Ropers use their saddle horns to secure the ropes used in team roping and calf roping. Since most saddle horns are thin and allow the rope to slip or turn, materials like rubber or mule hide help build up the horn and make it more secure for dallying, or tying off. The material generally comes in widths between 1 1/2 and 1 3/4 inches, making it easy to handle.
Set your saddle on a stand or rack that you have easy access to. For instance, a rack that is hip-high works well, whereas one that is shoulder-high will not allow you to get a firm grip.
Stand in front of the saddle facing the horn. Hold each end of the rubber, or material, with both hands.
Place the middle of the material over the backside of the saddle horn. Keep the ends taut while pulling them toward you. Make sure the part covering the back of the horn is smooth and wrinkle-free.
Twist the material once and slip it over the top of the saddle horn. Keep it tight and step around the saddle, facing the backside of the horn.
Pull the material tight and twist it once again. Then slip it back over the horn. Repeat the steps until your dally reaches your desired thickness.
Soak the mule hide in water for approximately an hour before wrapping the saddle horn. Remove the excess water with a dry towel.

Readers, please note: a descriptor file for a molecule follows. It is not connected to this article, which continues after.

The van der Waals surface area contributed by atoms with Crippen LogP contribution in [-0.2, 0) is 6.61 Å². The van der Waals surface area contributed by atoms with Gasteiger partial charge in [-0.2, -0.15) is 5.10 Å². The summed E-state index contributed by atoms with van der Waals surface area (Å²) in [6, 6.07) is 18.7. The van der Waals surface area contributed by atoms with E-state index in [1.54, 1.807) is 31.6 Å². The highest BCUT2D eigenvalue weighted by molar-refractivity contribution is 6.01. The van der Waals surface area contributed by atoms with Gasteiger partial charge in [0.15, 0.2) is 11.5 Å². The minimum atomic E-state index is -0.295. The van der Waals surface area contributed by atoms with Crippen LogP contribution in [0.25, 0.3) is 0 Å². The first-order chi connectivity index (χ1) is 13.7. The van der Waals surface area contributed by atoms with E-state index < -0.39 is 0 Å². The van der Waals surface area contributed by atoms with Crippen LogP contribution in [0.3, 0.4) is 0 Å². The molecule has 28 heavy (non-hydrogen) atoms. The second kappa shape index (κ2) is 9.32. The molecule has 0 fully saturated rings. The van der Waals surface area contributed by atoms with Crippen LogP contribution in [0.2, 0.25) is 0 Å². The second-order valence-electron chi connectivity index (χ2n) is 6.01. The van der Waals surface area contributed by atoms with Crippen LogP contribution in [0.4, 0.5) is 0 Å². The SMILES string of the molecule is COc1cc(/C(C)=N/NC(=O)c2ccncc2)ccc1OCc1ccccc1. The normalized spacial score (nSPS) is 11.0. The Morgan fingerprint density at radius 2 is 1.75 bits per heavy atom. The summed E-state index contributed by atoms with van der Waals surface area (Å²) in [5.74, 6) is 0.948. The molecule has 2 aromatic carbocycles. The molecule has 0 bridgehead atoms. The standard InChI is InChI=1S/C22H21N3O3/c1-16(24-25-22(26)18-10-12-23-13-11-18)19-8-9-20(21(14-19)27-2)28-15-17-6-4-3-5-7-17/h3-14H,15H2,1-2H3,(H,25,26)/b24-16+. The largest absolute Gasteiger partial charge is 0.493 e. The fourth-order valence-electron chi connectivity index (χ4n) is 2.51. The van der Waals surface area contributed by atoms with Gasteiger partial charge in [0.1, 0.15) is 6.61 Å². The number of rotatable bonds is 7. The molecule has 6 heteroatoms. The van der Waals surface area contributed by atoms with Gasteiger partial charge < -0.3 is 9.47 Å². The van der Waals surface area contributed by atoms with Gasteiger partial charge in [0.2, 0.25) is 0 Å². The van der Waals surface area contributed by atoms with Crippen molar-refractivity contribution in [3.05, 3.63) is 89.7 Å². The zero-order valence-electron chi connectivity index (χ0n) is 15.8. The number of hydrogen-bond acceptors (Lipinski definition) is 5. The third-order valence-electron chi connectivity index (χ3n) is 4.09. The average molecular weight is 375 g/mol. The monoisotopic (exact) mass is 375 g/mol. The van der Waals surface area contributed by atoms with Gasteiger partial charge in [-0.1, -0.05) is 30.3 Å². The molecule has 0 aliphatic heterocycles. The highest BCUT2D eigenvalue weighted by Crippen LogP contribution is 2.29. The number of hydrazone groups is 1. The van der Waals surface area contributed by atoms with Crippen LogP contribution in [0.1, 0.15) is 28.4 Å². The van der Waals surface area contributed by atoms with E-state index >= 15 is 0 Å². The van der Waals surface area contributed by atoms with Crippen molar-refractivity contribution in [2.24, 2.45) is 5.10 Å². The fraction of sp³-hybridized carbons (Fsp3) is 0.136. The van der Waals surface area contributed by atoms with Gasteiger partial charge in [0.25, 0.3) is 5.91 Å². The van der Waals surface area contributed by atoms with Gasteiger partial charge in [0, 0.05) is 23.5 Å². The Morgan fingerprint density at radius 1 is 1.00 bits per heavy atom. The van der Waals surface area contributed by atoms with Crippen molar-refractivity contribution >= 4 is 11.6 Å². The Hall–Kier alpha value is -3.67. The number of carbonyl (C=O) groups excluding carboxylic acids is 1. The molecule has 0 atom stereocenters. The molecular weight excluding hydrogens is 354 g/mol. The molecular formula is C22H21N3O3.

Set your saddle on a rack or stand that is level with your hips. This makes it easy to reach and step over.
Cut a 6-inch slit in one end of the mule hide. This allows it to slide over the saddle horn. Leave about an inch of material between the end of the slit and the end of the hide. Cut the other end at a 45-degree angle.
Stand over the seat of the saddle and slip the cut end over the saddle horn. Pull the hide tight and slide the angled end through the gullet under the horn.
Pull the end out and slide it to the right for right-handed ropers or to the left for left-handed ropers. Pull the strap toward you and wrap it around the horn tightly until it reaches the thickness you desire.
Push the angled end back under the slit and cut off the excess.
- Keep the material tight as you wrap it. This prevents it from sagging.
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Amanda Maddox began writing professionally in 2007. Her work appears on various websites focusing on topics about medical billing, coding, real estate, insurance, accounting and business. Maddox has her insurance and real estate licenses and holds an Associate of Applied Science in accounting and business administration from Wallace State Community College.